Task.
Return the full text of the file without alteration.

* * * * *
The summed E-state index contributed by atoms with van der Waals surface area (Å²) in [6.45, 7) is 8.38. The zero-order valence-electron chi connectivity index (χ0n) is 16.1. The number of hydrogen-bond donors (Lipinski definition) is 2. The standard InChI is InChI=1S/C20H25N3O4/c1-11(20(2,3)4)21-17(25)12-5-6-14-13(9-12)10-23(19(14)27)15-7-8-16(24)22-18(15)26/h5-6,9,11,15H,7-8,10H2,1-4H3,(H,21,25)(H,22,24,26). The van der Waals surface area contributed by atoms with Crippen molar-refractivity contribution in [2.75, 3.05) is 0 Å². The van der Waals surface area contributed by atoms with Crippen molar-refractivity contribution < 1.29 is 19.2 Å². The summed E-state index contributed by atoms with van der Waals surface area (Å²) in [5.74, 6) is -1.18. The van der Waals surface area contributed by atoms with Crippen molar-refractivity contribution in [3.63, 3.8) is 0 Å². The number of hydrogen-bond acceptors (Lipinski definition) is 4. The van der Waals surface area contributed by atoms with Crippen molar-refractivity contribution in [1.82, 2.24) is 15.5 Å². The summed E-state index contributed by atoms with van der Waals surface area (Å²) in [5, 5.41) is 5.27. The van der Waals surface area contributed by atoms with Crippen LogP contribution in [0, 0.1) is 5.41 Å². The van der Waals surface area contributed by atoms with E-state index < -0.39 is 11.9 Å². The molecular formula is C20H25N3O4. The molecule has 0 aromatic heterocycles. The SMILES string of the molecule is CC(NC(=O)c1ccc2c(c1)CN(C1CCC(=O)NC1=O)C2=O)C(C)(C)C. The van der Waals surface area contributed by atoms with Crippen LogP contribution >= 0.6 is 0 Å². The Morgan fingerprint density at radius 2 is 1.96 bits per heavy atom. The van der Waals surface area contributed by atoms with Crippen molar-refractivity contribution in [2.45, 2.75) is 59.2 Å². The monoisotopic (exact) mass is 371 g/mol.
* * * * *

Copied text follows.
The summed E-state index contributed by atoms with van der Waals surface area (Å²) in [6.45, 7) is 8.38. The zero-order valence-electron chi connectivity index (χ0n) is 16.1. The number of hydrogen-bond donors (Lipinski definition) is 2. The standard InChI is InChI=1S/C20H25N3O4/c1-11(20(2,3)4)21-17(25)12-5-6-14-13(9-12)10-23(19(14)27)15-7-8-16(24)22-18(15)26/h5-6,9,11,15H,7-8,10H2,1-4H3,(H,21,25)(H,22,24,26). The van der Waals surface area contributed by atoms with Crippen molar-refractivity contribution in [2.75, 3.05) is 0 Å². The van der Waals surface area contributed by atoms with Crippen molar-refractivity contribution < 1.29 is 19.2 Å². The summed E-state index contributed by atoms with van der Waals surface area (Å²) in [5.74, 6) is -1.18. The van der Waals surface area contributed by atoms with Crippen molar-refractivity contribution in [3.63, 3.8) is 0 Å². The number of hydrogen-bond acceptors (Lipinski definition) is 4. The van der Waals surface area contributed by atoms with Crippen molar-refractivity contribution in [1.82, 2.24) is 15.5 Å². The summed E-state index contributed by atoms with van der Waals surface area (Å²) in [5, 5.41) is 5.27. The van der Waals surface area contributed by atoms with Crippen LogP contribution in [0, 0.1) is 5.41 Å². The van der Waals surface area contributed by atoms with E-state index < -0.39 is 11.9 Å². The molecular formula is C20H25N3O4. The molecule has 0 aromatic heterocycles. The SMILES string of the molecule is CC(NC(=O)c1ccc2c(c1)CN(C1CCC(=O)NC1=O)C2=O)C(C)(C)C. The van der Waals surface area contributed by atoms with Crippen LogP contribution >= 0.6 is 0 Å². The Morgan fingerprint density at radius 2 is 1.96 bits per heavy atom. The van der Waals surface area contributed by atoms with Crippen molar-refractivity contribution in [2.45, 2.75) is 59.2 Å². The monoisotopic (exact) mass is 371 g/mol.